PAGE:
There he is.
When it comes to literary comic icons, no man comes before Alan. So much has been written about the unofficial leader of the 80s British Invasion, who heralded the coming of Vertigo and then disavowed DC and all mainstream publishing. The mortal enemy to Hollywood who has had at least half-a-dozen films adapted against his wishes, unlike Neil Gaiman who always seems to rather enjoy his celebrity. Mr. Moore, the proverbial purist artist always refusing to compromise. The mad occultist who refuses to shave. The genius we all aspire to be and will always fail to live up to.
Documentary: The Mindscape of Alan Moore
I shall start with Watchmen, as most people have started with that famed tome. Though, please note I think Moore’s legacy is far bigger than that one superhero deconstruction — perfect work of controlled storytelling it may be — and I think he has since surpassed his early work time and time agian. More on that below.
I was about 14 when I read the full Watchmen in graphic novel form, having missed the original issues in 1986 as a small child. A reputation had long preceded it at this point and I was getting into comics on a deeper level at the time, so I was looking forward to reading and seeing what all the fuss was about. I had a whole Saturday afternoon to kill at detention, they made you sit around for 4 hours; I was not a good student at the time. I read the entire work in one sitting. I was, of course, blown away. And I did a book report.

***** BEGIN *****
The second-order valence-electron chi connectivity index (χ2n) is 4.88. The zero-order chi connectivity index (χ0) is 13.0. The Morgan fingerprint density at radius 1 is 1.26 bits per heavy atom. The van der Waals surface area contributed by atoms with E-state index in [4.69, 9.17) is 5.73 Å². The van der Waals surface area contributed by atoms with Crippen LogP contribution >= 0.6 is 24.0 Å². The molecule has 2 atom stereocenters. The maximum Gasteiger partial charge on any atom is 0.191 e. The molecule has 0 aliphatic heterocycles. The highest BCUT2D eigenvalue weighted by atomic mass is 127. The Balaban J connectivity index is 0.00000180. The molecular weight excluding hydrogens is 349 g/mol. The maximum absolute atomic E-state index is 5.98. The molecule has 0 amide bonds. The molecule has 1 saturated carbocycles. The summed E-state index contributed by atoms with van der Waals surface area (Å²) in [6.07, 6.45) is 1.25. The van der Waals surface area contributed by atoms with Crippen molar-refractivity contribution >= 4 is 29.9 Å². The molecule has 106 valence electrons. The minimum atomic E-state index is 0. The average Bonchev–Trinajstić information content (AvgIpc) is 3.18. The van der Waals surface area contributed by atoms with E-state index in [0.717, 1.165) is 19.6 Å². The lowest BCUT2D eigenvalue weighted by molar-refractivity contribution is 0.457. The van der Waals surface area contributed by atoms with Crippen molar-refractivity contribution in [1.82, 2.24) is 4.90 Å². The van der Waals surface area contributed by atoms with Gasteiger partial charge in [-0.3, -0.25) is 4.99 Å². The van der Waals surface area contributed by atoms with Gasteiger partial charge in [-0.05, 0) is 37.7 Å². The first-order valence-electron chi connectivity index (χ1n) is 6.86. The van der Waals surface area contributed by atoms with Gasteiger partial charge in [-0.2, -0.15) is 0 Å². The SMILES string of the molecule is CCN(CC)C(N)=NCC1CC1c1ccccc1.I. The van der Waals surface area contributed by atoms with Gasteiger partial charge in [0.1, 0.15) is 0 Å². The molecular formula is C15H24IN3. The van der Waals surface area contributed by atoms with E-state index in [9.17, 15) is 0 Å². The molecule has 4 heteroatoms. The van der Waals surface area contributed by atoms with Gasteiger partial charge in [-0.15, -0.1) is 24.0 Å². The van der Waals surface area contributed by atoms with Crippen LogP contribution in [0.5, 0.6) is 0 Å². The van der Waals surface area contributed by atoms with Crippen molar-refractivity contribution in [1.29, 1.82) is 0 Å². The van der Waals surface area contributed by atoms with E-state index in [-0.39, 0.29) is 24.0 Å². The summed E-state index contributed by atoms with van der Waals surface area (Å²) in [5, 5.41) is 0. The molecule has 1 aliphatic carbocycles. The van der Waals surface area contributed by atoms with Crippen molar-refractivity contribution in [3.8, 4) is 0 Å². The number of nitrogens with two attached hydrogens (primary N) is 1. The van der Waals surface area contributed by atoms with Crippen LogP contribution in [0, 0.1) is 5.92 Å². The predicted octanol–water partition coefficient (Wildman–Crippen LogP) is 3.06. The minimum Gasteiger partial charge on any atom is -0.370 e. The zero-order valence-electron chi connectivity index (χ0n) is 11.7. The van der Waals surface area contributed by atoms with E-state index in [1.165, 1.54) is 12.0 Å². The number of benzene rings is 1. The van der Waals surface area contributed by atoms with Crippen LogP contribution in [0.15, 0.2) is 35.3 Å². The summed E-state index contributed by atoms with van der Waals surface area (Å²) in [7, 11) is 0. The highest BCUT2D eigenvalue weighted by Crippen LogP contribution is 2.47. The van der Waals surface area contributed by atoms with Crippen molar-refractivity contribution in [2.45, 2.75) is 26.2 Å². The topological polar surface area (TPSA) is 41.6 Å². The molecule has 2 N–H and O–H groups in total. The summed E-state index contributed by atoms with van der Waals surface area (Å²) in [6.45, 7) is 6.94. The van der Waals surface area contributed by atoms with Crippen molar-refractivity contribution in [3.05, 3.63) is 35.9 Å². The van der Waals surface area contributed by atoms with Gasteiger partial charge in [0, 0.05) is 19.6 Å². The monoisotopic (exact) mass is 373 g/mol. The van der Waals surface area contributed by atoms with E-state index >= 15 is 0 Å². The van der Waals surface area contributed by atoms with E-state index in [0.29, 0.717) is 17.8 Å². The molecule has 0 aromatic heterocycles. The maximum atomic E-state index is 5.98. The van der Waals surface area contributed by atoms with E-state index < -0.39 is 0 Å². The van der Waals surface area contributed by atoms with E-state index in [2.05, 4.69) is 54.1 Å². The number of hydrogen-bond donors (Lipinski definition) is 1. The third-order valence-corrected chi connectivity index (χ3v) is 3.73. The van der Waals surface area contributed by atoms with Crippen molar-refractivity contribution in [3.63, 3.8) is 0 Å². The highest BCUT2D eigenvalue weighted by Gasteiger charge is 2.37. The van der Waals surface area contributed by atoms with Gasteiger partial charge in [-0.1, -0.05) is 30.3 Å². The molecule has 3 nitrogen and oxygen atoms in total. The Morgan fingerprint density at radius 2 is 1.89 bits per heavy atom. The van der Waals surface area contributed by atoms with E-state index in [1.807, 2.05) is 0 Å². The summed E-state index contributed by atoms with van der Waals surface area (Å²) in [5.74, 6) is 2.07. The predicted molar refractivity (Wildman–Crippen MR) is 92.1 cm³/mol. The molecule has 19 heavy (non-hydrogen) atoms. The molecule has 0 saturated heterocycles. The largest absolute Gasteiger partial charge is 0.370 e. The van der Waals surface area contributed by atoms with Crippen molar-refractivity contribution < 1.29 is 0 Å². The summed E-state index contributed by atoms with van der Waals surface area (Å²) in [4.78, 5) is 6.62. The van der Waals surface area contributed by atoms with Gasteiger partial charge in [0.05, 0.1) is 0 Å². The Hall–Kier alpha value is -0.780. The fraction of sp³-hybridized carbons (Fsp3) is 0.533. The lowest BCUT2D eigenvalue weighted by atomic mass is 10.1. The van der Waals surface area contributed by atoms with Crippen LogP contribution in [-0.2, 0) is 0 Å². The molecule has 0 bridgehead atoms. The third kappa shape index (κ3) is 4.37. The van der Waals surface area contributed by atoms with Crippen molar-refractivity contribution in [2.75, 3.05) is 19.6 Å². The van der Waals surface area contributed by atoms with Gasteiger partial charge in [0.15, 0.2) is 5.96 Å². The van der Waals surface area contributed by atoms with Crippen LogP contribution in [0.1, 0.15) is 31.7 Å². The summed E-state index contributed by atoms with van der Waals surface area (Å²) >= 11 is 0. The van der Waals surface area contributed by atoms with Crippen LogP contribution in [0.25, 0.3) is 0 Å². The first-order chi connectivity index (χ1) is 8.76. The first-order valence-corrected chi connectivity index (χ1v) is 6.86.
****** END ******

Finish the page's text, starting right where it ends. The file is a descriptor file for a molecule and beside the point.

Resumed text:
Watchmen came about when DC Comics purchased the Charlton library characters, Blue Beetle and Captain Atom and The Question, and Moore put together a proposal called Who Killed the Peacemaker? DC realized the status quo would be torn asunder, and they were going to incorporate them post-Crisis on Infinite Earths anyhow, so he was told to keep the plot but make up new characters.
Illustrated with precision by Dave Gibbons, it grew bigger than the usual story. Blue Beetle became the cheesy Batman-esque Nite Owl, Captain Atom as the one Superman of this world became the omnipotent Dr. Manhattan. They were archetypes as well as individuals.